Over at Puerto Rico Para Tod@s there's the good news that a legislative commission set up to study changes to the Puerto Rican Civil Code - which dates back to 1930 - has finally given the green light for the Senate to debate language that would regulate partnerships other than those sanctioned by a Catholic Church (at the moment Puerto Rico does not even recognize civil unions or domestic partnerships for heterosexual couples).
Just on September 12th, El Vocero had reported that efforts to grant rights to unmarried couples were pretty much dead after Senator Jorge de Castro Font, the President of all senatorial commissions, declared that he would not allow debate on the issue as long as rights for same-sex couples were in play ("Never!" were his exact words to the paper).
Well, it might still be "never" but "never" just got to "sooner" today. Today's El Vocero reports that, despite de Castro Font's objections, the legislative committee was able to secure enough votes to endorse a Senate debate on the issue.
"As a legislator, I understand that I cannot run away from my responsibility of discussing and making decisions on situations that arise in the daily life of Puerto Ricans, and if civil unions is what we will have to discuss, we will discuss it," said Senator Carmelo Rios in a press release as one of two deciding votes (the other one being Senate President Kenneth McClintock who introduced the language in the first place).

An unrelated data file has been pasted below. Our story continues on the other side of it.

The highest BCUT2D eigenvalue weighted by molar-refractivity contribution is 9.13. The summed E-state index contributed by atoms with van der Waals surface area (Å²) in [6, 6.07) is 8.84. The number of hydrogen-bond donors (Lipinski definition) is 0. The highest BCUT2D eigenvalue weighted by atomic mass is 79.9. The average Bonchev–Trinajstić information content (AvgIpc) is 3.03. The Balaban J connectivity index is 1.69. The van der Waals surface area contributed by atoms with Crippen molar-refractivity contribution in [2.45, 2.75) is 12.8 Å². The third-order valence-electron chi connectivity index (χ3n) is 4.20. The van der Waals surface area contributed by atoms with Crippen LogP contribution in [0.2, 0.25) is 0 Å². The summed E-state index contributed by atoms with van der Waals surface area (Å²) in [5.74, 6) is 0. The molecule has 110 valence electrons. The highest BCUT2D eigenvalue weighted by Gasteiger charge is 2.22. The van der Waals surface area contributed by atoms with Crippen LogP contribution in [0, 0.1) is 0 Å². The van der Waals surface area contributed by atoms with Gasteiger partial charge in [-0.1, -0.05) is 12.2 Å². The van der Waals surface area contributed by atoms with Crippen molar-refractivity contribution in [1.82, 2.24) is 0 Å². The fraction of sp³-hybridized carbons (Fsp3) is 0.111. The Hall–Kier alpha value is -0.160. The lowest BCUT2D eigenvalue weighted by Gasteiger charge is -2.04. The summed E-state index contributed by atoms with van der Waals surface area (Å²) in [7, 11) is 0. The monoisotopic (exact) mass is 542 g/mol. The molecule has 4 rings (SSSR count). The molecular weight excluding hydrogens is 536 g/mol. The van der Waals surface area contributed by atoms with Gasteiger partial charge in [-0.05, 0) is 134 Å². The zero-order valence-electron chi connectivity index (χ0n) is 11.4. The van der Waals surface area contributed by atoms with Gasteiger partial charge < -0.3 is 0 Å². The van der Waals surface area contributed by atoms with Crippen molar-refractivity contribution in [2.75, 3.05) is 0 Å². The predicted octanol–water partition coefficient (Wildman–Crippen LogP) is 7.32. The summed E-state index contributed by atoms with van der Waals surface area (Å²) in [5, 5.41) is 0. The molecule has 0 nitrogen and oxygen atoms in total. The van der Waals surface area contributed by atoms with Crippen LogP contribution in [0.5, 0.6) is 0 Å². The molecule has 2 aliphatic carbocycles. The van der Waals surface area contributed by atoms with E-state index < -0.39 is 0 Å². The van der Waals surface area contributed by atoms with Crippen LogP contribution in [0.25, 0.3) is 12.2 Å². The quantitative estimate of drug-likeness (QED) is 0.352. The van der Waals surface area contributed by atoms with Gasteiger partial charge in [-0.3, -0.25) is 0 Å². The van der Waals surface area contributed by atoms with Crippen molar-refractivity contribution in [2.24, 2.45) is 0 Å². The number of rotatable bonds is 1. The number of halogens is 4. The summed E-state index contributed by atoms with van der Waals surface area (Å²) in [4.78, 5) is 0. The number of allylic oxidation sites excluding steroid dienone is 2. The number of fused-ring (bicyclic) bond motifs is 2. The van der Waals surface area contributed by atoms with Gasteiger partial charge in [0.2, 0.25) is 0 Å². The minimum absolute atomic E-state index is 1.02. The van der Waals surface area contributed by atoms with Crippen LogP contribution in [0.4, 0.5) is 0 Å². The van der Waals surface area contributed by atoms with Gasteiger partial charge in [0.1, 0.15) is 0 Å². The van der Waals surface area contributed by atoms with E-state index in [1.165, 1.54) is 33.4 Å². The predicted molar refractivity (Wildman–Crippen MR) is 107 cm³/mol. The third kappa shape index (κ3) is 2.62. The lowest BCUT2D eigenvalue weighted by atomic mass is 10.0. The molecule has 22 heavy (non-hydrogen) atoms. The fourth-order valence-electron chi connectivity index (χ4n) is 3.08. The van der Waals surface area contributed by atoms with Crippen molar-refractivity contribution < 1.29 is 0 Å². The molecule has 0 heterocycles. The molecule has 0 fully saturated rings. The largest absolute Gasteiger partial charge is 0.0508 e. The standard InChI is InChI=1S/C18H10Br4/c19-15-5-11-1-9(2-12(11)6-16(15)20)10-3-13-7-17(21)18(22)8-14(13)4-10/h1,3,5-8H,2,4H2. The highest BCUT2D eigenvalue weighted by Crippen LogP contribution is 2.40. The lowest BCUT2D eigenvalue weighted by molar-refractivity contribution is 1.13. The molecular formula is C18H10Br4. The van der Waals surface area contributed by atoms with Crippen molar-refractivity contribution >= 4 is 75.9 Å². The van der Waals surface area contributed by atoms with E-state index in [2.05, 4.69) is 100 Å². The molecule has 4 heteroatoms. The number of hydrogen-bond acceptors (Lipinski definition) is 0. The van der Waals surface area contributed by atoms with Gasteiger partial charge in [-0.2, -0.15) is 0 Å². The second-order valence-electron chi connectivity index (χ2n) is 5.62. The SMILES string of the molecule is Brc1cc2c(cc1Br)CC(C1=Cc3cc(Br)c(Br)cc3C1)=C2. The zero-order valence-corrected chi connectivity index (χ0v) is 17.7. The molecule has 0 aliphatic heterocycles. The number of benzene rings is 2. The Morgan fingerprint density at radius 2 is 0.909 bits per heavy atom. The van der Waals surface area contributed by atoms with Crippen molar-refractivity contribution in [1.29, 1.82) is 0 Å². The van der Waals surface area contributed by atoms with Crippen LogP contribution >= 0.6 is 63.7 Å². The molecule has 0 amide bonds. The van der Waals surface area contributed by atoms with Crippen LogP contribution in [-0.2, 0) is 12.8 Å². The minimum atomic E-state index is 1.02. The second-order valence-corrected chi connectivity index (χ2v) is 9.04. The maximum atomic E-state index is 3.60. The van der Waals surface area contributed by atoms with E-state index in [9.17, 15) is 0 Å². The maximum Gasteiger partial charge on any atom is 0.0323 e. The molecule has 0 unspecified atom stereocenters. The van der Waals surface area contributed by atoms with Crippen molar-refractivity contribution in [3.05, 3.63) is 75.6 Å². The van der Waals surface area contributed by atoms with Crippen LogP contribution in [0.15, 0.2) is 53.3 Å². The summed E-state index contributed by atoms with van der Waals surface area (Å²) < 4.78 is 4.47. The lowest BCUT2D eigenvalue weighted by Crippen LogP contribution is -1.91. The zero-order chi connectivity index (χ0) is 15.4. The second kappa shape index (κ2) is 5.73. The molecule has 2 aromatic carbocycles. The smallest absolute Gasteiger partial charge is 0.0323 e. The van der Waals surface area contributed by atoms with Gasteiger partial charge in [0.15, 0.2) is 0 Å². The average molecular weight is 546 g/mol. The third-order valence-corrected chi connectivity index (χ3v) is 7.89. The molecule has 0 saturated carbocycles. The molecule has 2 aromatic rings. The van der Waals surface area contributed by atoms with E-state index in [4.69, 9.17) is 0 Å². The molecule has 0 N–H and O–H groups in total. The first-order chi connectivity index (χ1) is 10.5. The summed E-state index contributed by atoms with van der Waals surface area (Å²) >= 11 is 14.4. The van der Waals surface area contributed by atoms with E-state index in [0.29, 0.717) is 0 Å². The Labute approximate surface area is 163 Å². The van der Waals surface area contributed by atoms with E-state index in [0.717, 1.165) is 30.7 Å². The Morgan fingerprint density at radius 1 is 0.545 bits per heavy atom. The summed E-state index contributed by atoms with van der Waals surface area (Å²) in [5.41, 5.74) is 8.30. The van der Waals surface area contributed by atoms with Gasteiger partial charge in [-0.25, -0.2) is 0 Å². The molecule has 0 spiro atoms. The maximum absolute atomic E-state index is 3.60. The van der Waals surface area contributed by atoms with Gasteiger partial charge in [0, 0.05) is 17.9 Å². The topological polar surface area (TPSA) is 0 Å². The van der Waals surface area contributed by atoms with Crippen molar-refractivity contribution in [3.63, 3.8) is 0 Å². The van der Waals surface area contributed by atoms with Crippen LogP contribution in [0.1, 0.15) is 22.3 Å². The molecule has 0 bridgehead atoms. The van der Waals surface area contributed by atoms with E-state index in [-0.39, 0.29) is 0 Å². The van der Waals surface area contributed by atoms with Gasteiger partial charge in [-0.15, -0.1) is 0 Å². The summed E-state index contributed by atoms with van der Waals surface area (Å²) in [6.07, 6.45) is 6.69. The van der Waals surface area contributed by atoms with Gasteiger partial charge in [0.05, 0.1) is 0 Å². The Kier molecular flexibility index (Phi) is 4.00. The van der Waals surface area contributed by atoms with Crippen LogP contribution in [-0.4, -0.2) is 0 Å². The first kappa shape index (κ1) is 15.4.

Senator Rios' statement echoed a letter we sent to the Senators this week in which close to 35 Latino LGBT organizations throughout the United States and Latin America demanded an open debate after the outrageous indications that de Castro Font planned to block any Senate dialogue on the issue (and years of advocacy by LGBT leaders and organizations in the island as well as their allies). There is still the full legislative vote.
And there is also the fact that there is also an sexual orientation anti-discriminationn bill that has yet to be addressed.
Still, today was a good day and hopefully it foreshadows that sooner than later, the full Puerto Rican legislative body will endorse equality for all.
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